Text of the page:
Releasing an unrepentant murderer from prison is a human rights concern of the highest regard. Those who yearn for peace must stand firm against any such decision. Naturally, Israelis are at the forefront of the campaign to release the Palestinian murderer. No other people would be so crazy.
    Shift the question to any other sphere, and instantly one recognizes how insane this proposition is. Want to solve financial corruption? Release Bernie Madoff and have him take over the Security and Exchange Commission! Why are we missing this “golden opportunity” to end financial corruption once and for all?

    Want to solve murder in the U.S.? Release Charles Manson and appoint him chief liaison to the New York Police Department! Only he has the “credibility” to work with law enforcement and end violent deaths.
    Concerned about domestic terrorism? Release the Unibomber, Ted Kaczynski, so he can quell terrorism against government agencies, particularly in Oklahoma.

    It is too bad the Columbine shooters are not still alive to run for office so they could lead the crack-down on school violence and prevent such tragedies in the future.

    Marwan Barghouti should not be let out of prison, for any reason whatsoever. He should spend the rest of his days pacing in his cell thinking about Fani, Maital, Udi and Nissim Dahan who will never see their father, Eli, again. Barghouti engineered the attack on two Tel Aviv restaurants which killed Dahan and several other civilians.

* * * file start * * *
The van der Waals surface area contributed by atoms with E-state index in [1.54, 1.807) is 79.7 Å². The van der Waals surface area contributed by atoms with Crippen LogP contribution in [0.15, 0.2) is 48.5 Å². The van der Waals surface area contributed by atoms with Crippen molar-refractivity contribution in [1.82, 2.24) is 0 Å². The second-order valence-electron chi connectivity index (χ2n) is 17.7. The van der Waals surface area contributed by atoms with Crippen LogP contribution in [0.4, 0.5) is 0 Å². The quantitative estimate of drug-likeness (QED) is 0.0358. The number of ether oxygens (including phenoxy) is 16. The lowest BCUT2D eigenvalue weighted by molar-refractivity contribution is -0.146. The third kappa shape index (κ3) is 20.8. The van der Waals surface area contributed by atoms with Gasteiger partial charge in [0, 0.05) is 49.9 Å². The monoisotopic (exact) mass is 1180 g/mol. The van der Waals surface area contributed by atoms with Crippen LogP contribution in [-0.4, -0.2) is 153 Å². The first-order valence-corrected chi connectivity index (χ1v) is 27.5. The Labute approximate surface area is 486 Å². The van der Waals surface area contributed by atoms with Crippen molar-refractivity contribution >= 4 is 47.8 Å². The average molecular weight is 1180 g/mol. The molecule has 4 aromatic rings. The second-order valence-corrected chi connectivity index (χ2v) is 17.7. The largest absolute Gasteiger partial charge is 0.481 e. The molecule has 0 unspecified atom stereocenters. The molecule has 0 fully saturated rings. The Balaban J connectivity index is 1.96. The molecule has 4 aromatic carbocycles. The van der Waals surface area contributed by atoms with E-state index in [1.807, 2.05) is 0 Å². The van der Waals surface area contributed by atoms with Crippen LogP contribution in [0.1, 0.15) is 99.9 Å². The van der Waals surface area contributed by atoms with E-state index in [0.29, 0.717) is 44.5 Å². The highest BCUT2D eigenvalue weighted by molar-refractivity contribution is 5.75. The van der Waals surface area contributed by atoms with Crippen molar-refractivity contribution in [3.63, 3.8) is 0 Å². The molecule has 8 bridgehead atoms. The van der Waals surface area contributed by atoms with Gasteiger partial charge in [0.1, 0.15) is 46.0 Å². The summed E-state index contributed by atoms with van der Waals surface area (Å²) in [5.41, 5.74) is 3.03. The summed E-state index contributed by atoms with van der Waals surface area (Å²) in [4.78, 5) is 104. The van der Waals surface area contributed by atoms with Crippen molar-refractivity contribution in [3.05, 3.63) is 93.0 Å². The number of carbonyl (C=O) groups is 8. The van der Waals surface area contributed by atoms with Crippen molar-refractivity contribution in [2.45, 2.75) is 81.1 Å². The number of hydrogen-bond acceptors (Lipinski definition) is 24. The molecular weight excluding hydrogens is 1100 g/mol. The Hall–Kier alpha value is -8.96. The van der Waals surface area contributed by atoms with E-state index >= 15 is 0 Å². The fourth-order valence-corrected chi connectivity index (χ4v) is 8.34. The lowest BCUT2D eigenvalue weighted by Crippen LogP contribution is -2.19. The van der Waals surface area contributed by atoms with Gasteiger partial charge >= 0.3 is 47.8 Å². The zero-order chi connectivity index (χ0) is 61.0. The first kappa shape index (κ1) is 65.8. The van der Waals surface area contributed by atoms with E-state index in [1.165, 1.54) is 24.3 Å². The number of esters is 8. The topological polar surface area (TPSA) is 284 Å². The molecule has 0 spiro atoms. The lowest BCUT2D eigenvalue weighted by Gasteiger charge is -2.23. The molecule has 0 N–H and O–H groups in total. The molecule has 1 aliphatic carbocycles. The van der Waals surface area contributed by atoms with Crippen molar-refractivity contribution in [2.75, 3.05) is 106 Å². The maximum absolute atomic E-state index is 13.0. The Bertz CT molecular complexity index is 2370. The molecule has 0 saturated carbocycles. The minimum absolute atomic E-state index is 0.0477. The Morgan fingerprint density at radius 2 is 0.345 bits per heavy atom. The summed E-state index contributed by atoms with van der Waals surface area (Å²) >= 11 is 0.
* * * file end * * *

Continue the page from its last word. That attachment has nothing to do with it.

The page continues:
Why should Barghouti enjoy the freedom that he denied Yosef Habi, who was enjoying a night out in Tel Aviv with his wife, Haya? Barghouti’s assassins first shot Haya, and then Yosef ran to her rescue shouting “Don’t shoot!” the terrorists killed him anyway. Now Yosef’s son Itzik and daughter Sima will never hug him again.

    Releasing Marwan Barghouti would pervert justice, prevent peace and make a mockery of morality.

  3. Arnold Roth who lost his daughter in the Sbarros massacre in 2001 to one of these Palestinian prisoner terrorists, wrote a great article about these Islamo Nazi prisoners.
    Op-Ed: PA Prisoners Are Hungry, But For What?
    Arnold Roth
    May 14, 2012

    Fewer (much fewer) than 1% of the Arab prisoners hunger-striking in Israeli prisons are administrative detainees. Almost all were charged, tried and convicted for the most serious offences you can think of.

    The media are filled with reports about a protest strike by Palestinian Arab prisoners and their friends. What’s it about?

    Two terms keep coming up in almost every report: the strikers are “unjustly imprisoned” and it’s a “battle for freedom and dignity”. But this is not about justice or dignity. Those key terms ought to mean something but as happens so often, they have been hijacked in the name of a vicious war and turned on their heads.